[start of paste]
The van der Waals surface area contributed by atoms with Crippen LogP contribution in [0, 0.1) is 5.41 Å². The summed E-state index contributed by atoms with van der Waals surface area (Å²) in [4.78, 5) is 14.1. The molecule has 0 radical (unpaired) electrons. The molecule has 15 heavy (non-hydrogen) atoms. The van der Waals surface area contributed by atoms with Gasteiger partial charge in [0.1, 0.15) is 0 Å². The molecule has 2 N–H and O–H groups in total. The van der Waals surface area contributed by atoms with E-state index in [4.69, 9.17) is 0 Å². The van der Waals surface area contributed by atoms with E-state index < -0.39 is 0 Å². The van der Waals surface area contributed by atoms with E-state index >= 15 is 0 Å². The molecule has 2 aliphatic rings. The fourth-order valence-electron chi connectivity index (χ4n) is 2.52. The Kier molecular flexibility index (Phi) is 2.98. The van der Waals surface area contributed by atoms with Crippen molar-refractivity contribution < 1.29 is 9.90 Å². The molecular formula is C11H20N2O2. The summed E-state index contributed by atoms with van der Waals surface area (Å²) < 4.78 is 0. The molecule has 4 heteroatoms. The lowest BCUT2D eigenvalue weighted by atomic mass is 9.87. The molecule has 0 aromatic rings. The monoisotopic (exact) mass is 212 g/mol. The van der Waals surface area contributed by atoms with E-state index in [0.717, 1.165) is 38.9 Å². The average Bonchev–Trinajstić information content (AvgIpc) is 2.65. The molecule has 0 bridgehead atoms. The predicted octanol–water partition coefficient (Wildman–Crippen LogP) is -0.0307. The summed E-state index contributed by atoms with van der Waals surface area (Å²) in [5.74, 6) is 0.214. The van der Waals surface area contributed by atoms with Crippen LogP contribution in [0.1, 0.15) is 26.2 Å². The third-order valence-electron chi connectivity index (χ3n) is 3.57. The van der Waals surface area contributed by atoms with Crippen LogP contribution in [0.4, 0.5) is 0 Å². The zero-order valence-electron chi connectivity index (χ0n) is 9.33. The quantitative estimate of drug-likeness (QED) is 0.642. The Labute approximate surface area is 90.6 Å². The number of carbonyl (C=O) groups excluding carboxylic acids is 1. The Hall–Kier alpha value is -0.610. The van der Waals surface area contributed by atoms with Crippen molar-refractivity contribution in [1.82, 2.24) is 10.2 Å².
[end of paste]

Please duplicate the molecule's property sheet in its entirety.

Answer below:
The van der Waals surface area contributed by atoms with Crippen LogP contribution in [0, 0.1) is 5.41 Å². The summed E-state index contributed by atoms with van der Waals surface area (Å²) in [4.78, 5) is 14.1. The molecule has 0 radical (unpaired) electrons. The molecule has 15 heavy (non-hydrogen) atoms. The van der Waals surface area contributed by atoms with Gasteiger partial charge in [0.1, 0.15) is 0 Å². The molecule has 2 N–H and O–H groups in total. The van der Waals surface area contributed by atoms with E-state index in [4.69, 9.17) is 0 Å². The van der Waals surface area contributed by atoms with E-state index < -0.39 is 0 Å². The van der Waals surface area contributed by atoms with E-state index >= 15 is 0 Å². The molecule has 2 aliphatic rings. The fourth-order valence-electron chi connectivity index (χ4n) is 2.52. The Kier molecular flexibility index (Phi) is 2.98. The van der Waals surface area contributed by atoms with Crippen molar-refractivity contribution < 1.29 is 9.90 Å². The molecular formula is C11H20N2O2. The summed E-state index contributed by atoms with van der Waals surface area (Å²) < 4.78 is 0. The molecule has 4 heteroatoms. The lowest BCUT2D eigenvalue weighted by atomic mass is 9.87. The molecule has 0 aromatic rings. The monoisotopic (exact) mass is 212 g/mol. The van der Waals surface area contributed by atoms with E-state index in [0.717, 1.165) is 38.9 Å². The average Bonchev–Trinajstić information content (AvgIpc) is 2.65. The molecule has 0 bridgehead atoms. The predicted octanol–water partition coefficient (Wildman–Crippen LogP) is -0.0307. The summed E-state index contributed by atoms with van der Waals surface area (Å²) in [5.74, 6) is 0.214. The van der Waals surface area contributed by atoms with Crippen LogP contribution in [0.1, 0.15) is 26.2 Å². The third-order valence-electron chi connectivity index (χ3n) is 3.57. The van der Waals surface area contributed by atoms with Crippen LogP contribution in [0.4, 0.5) is 0 Å². The zero-order valence-electron chi connectivity index (χ0n) is 9.33. The quantitative estimate of drug-likeness (QED) is 0.642. The Labute approximate surface area is 90.6 Å². The number of carbonyl (C=O) groups excluding carboxylic acids is 1. The Hall–Kier alpha value is -0.610. The van der Waals surface area contributed by atoms with Crippen molar-refractivity contribution in [1.82, 2.24) is 10.2 Å².